04/05/2010 05:12 am ET | Updated May 25, 2011

In Rebuilding Haiti, Fighting HIV/AIDS Must be a Top Priority

The recent earthquake in Haiti reminds us of the fragility of human life. In one instant, an entire city can be reduced to rubble, taking the lives of tens of thousands of people and devastating millions more. We can't stop natural disasters like earthquakes. But we can prevent another disaster - the HIV/AIDS pandemic - from causing undue suffering and tragic loss of life.

With the horror of the earthquake foremost in our minds as relief efforts continue, it's easy to forget Haiti's longtime struggle against HIV/AIDS. In the 1980s, the AIDS epidemic was expected to take the lives of more than one-third of the Haitian population. The stigma surrounding the disease was so severe that the US Centers for Disease Control had listed "Haitians" in addition to "homosexuals" and "heroin users" as leading risk factors in contracting HIV. As recently as 2001, 30,000 Haitians were dying of AIDS each year, leaving hundreds of thousands of children orphaned.

This grim picture changed in recent years, thanks to a coordinated international response. The prevalence of HIV/AIDS in Haiti has decreased dramatically, from a calamitous six percent of the population in 2001 to around two percent today. Before the earthquake, new infection rates were considered to be under control. And while 120,000 Haitians were estimated to be living with the disease before the earthquake, fatalities had begun to decrease dramatically. There were 7,500 deaths from AIDS in 2007, a four-fold reduction from 2001.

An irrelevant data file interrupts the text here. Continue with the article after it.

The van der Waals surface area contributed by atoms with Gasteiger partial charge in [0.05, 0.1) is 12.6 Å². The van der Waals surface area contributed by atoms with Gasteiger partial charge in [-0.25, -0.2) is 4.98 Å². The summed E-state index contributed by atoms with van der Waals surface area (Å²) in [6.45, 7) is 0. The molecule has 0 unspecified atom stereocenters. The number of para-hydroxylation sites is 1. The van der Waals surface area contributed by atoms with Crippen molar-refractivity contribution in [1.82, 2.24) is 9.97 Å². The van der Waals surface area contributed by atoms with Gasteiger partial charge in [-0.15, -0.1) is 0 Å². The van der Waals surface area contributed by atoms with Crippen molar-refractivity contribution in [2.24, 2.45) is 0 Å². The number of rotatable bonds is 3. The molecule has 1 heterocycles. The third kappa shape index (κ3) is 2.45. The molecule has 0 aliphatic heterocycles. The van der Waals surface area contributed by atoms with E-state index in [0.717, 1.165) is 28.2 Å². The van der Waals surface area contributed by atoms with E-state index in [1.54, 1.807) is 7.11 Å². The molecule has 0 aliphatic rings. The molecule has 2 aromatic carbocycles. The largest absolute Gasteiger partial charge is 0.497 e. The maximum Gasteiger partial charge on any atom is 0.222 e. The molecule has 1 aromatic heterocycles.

This progress is due to the work of a number of committed organizations in Haiti and around the world, which together have dramatically increased access to HIV/AIDS prevention, testing, and treatment services for Haitians. The Elton John AIDS Foundation (EJAF) has been proud to enable this progress by funding innovative direct care, stigma reduction, and support programs to address the widespread HIV/AIDS epidemic in the Caribbean -- the worst outside of sub-Saharan Africa.

Over the years, we've targeted our grants in Haiti to improve overall health systems and reach underserved populations. Four particularly effective organizations have been our close partners in this work. Partners In Health (PIH) has delivered patient care in Haiti for over 20 years, through a network of hospitals, clinics, and more than 120 doctors. The Clinton Health Access Initiative (CHAI) has provided technical and programmatic support to the government of Haiti to strengthen the systems required for delivering primary healthcare services. Through the Caribbean Broadcast Media Partnership on HIV/AIDS and its local partner, CECOSIDA, media professionals have integrated HIV-prevention and treatment themes across news, talk, and entertainment formats - efforts that have reduced stigma and saved lives. We have also proudly supported amfAR's MSM Initiative, which funds HIV/AIDS services and advocacy in Haiti for men who have sex with men.

The earthquake left nothing untouched in Haiti, including the significant progress that has been made in fighting AIDS. Treatment and testing clinics were leveled. Many staff at medical facilities were tragically killed, and survivors were forced to flee the capital. Equipment and medicines are scarce. Blocked and congested roads have made it difficult for what life-saving supplies remain to reach the people who need them.